How a bipolar manic episode almost led this man to abandon his life to take up a 'divine mission'
Mathieu Arsenault left his family in 2013 and travelled across North America to find his 'cosmic twin'
In the summer of 2013, Mathieu Arsenault had a pretty good life. He was working as a TV editor in Montreal, he'd just gone to Cannes to present a short film, and he and his girlfriend Alix had a three-old-daughter with another child on the way.
But one day, Arsenault abandoned it all after a voice in his head told him to head to San Francisco to start a spiritual revolution.
"So I left my job, my family, everything. I [felt] so happy, so free to do this, and it was kind of a dream, a beatnik dream," Arsenault recalled in an interview with Tapestry.
"But I didn't know that I was sick, and it was the beginning of a crazy travel, the most amazing travel of my life, really."
Arsenault would later be diagnosed with bipolar disorder. But over a two-week period, he travelled across the continent and found himself torn between his old life and what he believed was a new one — before finally returning home and seeking treatment.
He also made a documentary detailing his story titled Head First, which also chronicles the experiences of two other artists with bipolar disorder.
Arsenault was convinced he was gifted with shamanic healing powers. He heard a voice in his head who he called "Oak Tao," believing him to be the reincarnation of an ancient Egyptian god.
He quit his job of 10 years, cashed in $15,000 in savings, said goodbye to his confused and pregnant girlfriend, and headed to San Francisco. He believed that's where he would meet his "cosmic twin."
"I was a man on a mission — a divine mission," Arsenault said. "I had to start a spiritual revolution to save the world."
Euphoria of a manic state
Arsenault is one of hundreds of thousands of people in Canada with bipolar disorder. Previously known as manic depression, it's characterized by extreme mood swings, ranging from periods of euphoric highs to devastating lows.
"The disturbances cut across the way you feel, that's your mood, the way you think, that's your cognition, and also your behaviour," said Roger McIntyre, a professor of psychiatry and pharmacology at the University of Toronto. He has never met or treated Arsenault.
The periods of mania are usually marked by feelings of intense excitement, elation and euphoria, as well as irritability, agitation and anger.
"Sometimes this can reach very psychotic proportions. Psychotic in my world means out of touch with reality," said MacIntyre.
Should I stay here, start my revolution, become a guru in the Silicon Valley? Or should I go back to Quebec and take care of my daughter?- Mathieu Arsenault
After landing in Nevada, Arsenault drove through Death Valley and the Rocky Mountains. "I slept just two hours a day. I would say I travelled like 3,000 kilometres in 10 days, something like that."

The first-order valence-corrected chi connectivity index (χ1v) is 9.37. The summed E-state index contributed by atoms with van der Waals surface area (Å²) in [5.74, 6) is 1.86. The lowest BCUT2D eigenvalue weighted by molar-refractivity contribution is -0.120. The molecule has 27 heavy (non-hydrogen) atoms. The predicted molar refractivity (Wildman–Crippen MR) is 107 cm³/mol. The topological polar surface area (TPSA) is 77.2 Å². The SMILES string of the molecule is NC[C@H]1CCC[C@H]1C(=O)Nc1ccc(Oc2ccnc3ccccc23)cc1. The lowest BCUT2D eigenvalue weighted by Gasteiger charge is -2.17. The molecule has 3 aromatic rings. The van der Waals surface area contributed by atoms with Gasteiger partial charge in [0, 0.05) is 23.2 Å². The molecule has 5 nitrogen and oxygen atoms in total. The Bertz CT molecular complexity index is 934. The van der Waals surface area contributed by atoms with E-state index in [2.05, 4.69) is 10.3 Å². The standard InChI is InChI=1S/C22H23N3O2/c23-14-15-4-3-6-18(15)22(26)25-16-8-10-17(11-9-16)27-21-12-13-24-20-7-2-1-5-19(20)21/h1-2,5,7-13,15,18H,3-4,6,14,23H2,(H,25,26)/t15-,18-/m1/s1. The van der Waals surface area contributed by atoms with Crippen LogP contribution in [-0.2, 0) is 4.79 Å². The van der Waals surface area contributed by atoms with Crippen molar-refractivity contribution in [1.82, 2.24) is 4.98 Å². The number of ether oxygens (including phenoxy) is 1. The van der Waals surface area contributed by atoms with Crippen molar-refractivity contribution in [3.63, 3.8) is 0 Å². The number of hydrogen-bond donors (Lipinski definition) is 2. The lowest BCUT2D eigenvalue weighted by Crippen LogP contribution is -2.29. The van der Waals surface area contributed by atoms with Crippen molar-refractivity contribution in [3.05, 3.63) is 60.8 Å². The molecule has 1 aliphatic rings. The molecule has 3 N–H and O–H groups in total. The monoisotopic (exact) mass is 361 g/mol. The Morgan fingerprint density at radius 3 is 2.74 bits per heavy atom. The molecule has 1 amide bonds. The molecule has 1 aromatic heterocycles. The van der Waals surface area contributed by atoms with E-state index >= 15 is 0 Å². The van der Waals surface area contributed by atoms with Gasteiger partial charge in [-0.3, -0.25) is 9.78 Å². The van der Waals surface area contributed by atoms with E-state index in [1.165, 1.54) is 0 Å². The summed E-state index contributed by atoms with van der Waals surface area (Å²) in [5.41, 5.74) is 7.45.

Once he arrived in San Francisco, he met a woman named April at a hostel. He believed she was the "cosmic twin" he was looking for, and described their meeting as a "spiritual experience."
"When I [met] her for the first time, it was so, so powerful. I just [looked] at her, and our eyes crossed, and it was, 'Wow, who's this? You know, it's gonna be something.'"
That night, Arsenault took April and another man he met at the hostel to the beach near the Golden Gate Bridge and performed a healing ceremony on them. When he got back to the hostel, he said he had fallen in love with April.
"That was the beginning of the problem, I would say, because I had to choose between my old life and my new life."
Making a choice
Meanwhile, Arsenault was speaking on the phone daily with Alix (who declined an interview with Tapestry) and their daughter, Lou. He eventually told Alix the truth and invited her to come to San Francisco to join him and April on their spiritual mission. She refused.
"The conflicts [grew] in myself stronger and stronger every day," Arsenault said. "Should I stay here, start my revolution, become a guru in the Silicon Valley? Or should I go back to Quebec and take care of my daughter?"
In the end, Arsenault chose his daughter. After less than two weeks in California, he flew back home to Montreal.
A friend convinced him to see a psychologist, and Arsenault was admitted to hospital, where he was diagnosed with bipolar disorder and told he was experiencing a manic psychosis.
According to McIntyre, the usual treatment involves medication, counselling and talk therapy.
"It is a rare event that someone with bipolar disorder does not receive any treatment and ends up faring very well in the long term," MacIntrye said. "If we don't treat it, it will just turn into, in many cases, an unmanageable inferno — and that's not just hyperbole."
It's an intense experience, but it's an experience that won't last for sure.- Mathieu Arsenault
Arsenault's recovery took months. He entered a depressive phase and spent most of his time sleeping. But he was motivated by his family and by the birth of his newborn son, Jules.
He also moved back in with Alix and they worked to repair their relationship.
"I didn't feel really guilty about what I [had] done at first because I [said], 'Okay I was crazy, I was not myself and everything.' But Alix [said], 'Okay, fine, you were crazy, but for me, all this was real. You caused me real suffering in that state of mind.'"
As part of his penance, he made Head First, and dedicated it to Alix.
Arsenault said that while in a manic state, the emotional highs of any experience "multiply by millions." He found it difficult "to renounce that, to choose reality, to choose boredom, to choose normalness" after his episode.
"But in reality, me, I know that I have my wife, I have my children that I have to take care of, and I have to take care of myself," he said.
"It's an intense experience, but it's an experience that won't last for sure."